The Horror Movie Magazine You Can
Really Sink Your Teeth Into
Issue #8

Schlock: John Landis and Rick Baker Reminisce Buy now from Movies Unlimited! 

David Christenson

Schlock, DVD released 2001 by Anchor Bay Entertainment; rated PG, 79 minutes, color, widescreen (1.85:1 aspect ratio) enhanced for 16x9 TVs, Dolby digital mono, includes theatrical trailer and four radio commercials, optional audio commentary by writer/director John Landis and make-up artist Rick Baker, stills gallery, text talent biographies. Suggested retail price: $19.98.

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DVD coverViewing Schlock set me to thinking about that brief era of genre parody movies of the 1970s and 1980s. Schlock came early in that cycle, in 1972, and has since been overshadowed by better known (if not better) pastiches: Attack of the Killer Tomatoes (1980), Amazon Women on the Moon (1987) and a few others. These are comedies targeted at fans of 1950s science fiction flicks, created by filmmakers who spent their youth going to drive-in movies and trying out makeup ideas from the back pages of Famous Monsters. My personal favorite is It Came From Somewhere Else (1988), for my money the funniest of the lot, today out of print and generally forgotten—but that’s another article.

Schlock is the first film directed by John Landis, who later brought horror fans An American Werewolf in London (1980), Innocent Blood (1992), and segments of Twilight Zone: The Movie (1983). He’s also a pioneer of the dumb high-concept comedy, from National Lampoon’s Animal House (1979) and The Blues Brothers (1980) to Three Amigos! (1986), plus some of Eddie Murphy’s biggest hits. All of Landis’s movies—even the ultra-low-budget Schlock—show a talent for brisk pacing and slapstick editing, an occasional moment of visual bravado, and an awareness of genre movie history.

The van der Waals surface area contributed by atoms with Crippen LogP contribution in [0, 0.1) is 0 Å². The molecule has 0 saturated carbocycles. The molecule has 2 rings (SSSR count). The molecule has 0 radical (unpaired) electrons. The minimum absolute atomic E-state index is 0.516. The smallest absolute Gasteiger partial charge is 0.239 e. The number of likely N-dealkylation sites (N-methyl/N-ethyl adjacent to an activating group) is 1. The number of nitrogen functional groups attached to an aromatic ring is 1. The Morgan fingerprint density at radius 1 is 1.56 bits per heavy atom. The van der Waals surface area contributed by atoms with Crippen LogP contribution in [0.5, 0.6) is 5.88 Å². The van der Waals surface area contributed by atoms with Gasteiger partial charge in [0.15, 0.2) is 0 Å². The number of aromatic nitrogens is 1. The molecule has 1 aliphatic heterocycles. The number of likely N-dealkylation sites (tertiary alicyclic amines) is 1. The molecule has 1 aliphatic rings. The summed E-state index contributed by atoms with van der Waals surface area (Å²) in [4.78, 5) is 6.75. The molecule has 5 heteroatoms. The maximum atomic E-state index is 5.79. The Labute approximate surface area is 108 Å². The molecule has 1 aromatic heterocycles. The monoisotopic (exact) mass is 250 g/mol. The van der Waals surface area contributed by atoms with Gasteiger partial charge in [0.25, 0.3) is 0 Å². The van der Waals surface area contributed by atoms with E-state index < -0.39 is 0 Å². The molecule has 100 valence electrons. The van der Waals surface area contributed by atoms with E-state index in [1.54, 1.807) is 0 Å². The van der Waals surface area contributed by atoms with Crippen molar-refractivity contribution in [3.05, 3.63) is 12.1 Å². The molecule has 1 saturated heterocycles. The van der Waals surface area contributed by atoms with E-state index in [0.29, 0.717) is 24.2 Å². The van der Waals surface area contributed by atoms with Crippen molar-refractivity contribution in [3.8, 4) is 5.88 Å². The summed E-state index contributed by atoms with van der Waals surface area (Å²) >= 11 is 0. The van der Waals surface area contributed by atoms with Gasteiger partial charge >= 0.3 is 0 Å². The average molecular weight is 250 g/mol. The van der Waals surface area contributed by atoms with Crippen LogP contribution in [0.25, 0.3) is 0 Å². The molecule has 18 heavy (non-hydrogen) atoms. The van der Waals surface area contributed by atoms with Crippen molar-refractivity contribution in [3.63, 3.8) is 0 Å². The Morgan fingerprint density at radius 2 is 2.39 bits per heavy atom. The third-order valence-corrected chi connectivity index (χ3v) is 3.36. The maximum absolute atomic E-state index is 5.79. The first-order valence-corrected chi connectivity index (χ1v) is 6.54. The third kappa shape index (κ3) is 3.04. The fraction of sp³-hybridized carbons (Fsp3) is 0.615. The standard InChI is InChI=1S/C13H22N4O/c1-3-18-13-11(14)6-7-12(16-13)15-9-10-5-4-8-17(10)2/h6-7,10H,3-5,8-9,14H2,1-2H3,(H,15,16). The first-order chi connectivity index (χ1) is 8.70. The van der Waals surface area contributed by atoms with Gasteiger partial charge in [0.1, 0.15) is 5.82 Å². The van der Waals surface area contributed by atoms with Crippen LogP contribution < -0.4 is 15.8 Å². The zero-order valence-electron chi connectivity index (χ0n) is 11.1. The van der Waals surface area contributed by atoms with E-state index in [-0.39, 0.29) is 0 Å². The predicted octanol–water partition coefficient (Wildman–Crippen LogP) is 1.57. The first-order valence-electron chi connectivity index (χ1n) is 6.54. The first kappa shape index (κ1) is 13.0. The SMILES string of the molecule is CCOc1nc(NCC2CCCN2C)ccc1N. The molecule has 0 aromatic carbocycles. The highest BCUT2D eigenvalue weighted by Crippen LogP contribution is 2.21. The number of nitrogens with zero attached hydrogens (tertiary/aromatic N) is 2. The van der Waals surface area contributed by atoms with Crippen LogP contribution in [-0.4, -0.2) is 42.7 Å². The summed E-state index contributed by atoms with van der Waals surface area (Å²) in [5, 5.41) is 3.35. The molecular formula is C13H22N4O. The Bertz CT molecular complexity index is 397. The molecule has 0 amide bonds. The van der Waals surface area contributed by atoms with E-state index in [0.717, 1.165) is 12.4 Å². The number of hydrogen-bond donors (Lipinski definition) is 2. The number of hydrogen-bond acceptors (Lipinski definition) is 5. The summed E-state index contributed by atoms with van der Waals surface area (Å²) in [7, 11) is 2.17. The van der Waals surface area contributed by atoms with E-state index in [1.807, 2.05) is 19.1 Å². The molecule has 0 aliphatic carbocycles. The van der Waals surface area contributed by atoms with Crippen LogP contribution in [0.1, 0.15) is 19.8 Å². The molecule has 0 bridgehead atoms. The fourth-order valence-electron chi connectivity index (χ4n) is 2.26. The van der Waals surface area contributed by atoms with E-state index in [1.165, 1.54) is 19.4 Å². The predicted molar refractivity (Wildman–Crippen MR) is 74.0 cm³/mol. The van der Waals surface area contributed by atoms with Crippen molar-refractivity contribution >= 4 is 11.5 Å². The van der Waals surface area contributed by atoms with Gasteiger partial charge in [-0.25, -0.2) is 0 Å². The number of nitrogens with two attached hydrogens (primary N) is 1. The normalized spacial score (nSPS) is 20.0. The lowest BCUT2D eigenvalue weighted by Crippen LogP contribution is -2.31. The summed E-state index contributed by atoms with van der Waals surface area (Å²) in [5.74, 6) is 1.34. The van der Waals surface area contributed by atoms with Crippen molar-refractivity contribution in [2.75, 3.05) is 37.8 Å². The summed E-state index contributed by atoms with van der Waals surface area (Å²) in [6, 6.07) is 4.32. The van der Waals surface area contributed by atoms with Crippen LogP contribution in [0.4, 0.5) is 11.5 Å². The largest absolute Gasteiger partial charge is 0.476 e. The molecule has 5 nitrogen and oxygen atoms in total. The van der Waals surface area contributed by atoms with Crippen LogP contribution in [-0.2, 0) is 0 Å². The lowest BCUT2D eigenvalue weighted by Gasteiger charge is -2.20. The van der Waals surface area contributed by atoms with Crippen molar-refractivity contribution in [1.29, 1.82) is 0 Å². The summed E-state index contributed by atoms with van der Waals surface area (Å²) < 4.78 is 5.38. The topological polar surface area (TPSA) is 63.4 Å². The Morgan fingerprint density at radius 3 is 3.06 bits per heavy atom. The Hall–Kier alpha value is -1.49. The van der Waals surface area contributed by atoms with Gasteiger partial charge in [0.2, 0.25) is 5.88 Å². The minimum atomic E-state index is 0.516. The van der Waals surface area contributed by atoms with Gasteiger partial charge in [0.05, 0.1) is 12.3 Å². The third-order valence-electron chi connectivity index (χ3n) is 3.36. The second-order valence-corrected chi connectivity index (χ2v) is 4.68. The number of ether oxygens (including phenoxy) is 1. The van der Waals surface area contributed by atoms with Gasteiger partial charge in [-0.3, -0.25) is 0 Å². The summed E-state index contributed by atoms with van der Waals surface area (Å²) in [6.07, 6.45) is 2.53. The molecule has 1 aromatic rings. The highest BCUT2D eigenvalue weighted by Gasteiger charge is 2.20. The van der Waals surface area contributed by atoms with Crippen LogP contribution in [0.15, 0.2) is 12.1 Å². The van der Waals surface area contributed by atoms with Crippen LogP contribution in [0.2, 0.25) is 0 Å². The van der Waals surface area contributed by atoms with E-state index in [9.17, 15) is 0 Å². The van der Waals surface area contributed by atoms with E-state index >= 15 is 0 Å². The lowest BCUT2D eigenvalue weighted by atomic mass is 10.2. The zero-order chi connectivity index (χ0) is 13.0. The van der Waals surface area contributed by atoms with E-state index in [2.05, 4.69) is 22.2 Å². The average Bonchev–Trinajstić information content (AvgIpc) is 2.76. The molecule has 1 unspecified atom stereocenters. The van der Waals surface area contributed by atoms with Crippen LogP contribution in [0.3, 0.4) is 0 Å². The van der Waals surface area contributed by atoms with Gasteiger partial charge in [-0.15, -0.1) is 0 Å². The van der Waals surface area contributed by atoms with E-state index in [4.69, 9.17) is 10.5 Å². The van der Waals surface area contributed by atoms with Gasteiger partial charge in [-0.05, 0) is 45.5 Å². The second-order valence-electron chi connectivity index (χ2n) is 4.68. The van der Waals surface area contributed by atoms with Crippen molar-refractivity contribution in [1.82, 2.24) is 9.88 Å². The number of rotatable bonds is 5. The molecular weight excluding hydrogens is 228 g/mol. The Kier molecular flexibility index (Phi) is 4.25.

This is also one of the early films of makeup maestro Rick Baker, who later collaborated with Landis on the groundbreaking American Werewolf, winner of the first make-up Oscar, and contributed convincing ape suits for serious fare such as Gorillas in the Mist (1988) and Greystoke: The Legend of Tarzan (1984). Baker also turned Martin Landau into Bela Lugosi for Ed Wood (1994).

I suppose I’m writing about the pedigree of the moviemakers, rather than the movie, because the movie itself is an insufficient reason to buy this DVD. However, Anchor Bay knew exactly what this disk needed to make it worthwhile: an honest and insightful audio commentary by Landis and Baker.

They say that Schlock was “inspired” by Joan Crawford’s unfortunate swan song, Trog (1970). Trog is so bad that a parody is redundant, but Landis is really just using the plot framework of a missing link on a rampage to display a number of sight gags and movie buffs’ in-jokes.